This Sandia Labs paper is about carbon in VRLA, but it says: "[researchers] attributed the dramatic improvement they observed in charge acceptance to the capacitive effect. the effect of the carbon is to increase the overall electrochemically active surface area within the negative plate, thereby increasing its capacity and facilitating more complete recharge" and "the effect of the carbon is to increase the overall electrochemically active surface area within the negative plate, thereby increasing its capacity and facilitating more complete recharge." They note that a battery with carbon in parallel with the negative lead plate "exhibits a dramatically improved cycle life over traditional VRLA batteries, as well as increased charge power and charge acceptance"

So I think it is (or can be) a real effect.

dont get divorced peoples

The play is at first base; don't get married peoples! :)
 

Targus100

New Member
Joined
Oct 2, 2019
Messages
8
Yaa, bit more research says that 32amps off 500watts of solar @12v is possible in good conditions which it was ie cold day yet full sun.
Since I have a simple monitoring system on both banks I have been comparing them and the carbon bank is now consistantly out performing the FLA bank, granted the FLA bank is older but the lead carbon bank is pulling nearly double the amps at any given time compared to the FLA yet I have deliberately loaded both banks near enough to equal load. Again understand not really comparing apples with apples due to the differing size and age but the lead carbons seem to be able to get more of what is on offer from the panels..................in short very happy until my next shed goes up then I will put a big system in play....................lead carbon or lithium? We will wait and see.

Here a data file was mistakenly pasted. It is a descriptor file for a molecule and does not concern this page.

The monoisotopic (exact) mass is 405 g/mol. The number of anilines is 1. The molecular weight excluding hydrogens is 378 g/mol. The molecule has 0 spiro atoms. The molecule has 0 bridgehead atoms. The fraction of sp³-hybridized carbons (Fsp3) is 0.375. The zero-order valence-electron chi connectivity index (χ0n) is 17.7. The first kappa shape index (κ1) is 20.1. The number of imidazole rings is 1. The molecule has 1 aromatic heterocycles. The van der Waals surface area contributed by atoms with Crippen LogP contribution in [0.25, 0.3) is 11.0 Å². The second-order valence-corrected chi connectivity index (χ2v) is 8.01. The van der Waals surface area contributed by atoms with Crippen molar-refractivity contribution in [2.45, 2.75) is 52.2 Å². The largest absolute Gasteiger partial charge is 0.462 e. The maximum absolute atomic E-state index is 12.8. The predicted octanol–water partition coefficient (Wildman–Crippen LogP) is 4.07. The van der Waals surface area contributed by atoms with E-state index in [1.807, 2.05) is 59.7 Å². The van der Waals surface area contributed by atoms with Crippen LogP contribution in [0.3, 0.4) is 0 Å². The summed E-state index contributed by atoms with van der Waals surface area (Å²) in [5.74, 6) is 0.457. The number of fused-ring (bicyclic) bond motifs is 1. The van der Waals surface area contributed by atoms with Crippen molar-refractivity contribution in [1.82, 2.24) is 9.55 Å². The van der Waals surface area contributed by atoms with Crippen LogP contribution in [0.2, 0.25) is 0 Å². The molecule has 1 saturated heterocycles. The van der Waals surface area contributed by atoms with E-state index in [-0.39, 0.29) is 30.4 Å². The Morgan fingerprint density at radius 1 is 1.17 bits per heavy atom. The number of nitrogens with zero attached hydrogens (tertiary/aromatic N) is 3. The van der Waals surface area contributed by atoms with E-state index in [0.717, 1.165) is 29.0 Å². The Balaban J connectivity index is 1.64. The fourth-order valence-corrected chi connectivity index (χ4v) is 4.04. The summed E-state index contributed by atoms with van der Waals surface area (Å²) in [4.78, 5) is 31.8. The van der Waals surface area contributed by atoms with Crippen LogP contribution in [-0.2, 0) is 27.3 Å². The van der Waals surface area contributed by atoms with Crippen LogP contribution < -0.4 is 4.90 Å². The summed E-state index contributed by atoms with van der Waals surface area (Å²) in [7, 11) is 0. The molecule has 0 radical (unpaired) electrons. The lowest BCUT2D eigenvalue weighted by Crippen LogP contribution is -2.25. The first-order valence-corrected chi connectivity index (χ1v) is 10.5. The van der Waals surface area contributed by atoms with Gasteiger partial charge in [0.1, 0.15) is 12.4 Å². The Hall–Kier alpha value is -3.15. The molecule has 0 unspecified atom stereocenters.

Substrate

Solar Addict
Joined
Apr 28, 2021
Messages
675
Location
SoCal
FLA is usually rated for no more than about 0.15C charge current, where C is the 20-hour capacity rating.

Lead-Carbon is usually a form of improved AGM. Conventional AGM's around about everywhere can accept about 0.2 to 0.3C charge current. So yes, they are an improvement over FLA since you can have larger panels to push more recharge current in.

The promise of lead-carbon is usually touted as being "PSOC", or partial-state-of-charge capable. Unlike normal AGM's, which tend to be UNDER-charged via solar and quickly sulfate and walk themselves down in usable capacity, the lead-carbon supposedly won't hard sulfate *as fast* if you do partial charges - common with solar.

That means you might get more life out of them as compared to a conventional agm. Note that this does NOT relieve one from achieving a full charge on a regular basis!

The majority of the lead-carbon psoc application is seen in "Start-Stop" vehicles, that actually turn off the engine at stoplights and such and quickly fire back up when the light goes green. This is prone to leaving the batteries in a partial state of charge by not running the alternator to charge full time. Lead carbon helps here.

So it can also help in a solar situation too. Just keep an eye out for weasel-word marketing trying to make you think that you can do PSOC full time and never achieve a full charge on lead-carbon and just "fuggetaboutit". :)

So really, the lead-carbon usually being a variation of a conventional agm, which has always had more charge aceptance than an fla to begin with, is simply able to charge faster.

When you really want to push it you either have to do one of two things: 1) Upgrade to pure-lead agm's, OR 2) change chemistry altogether to LiFeP04.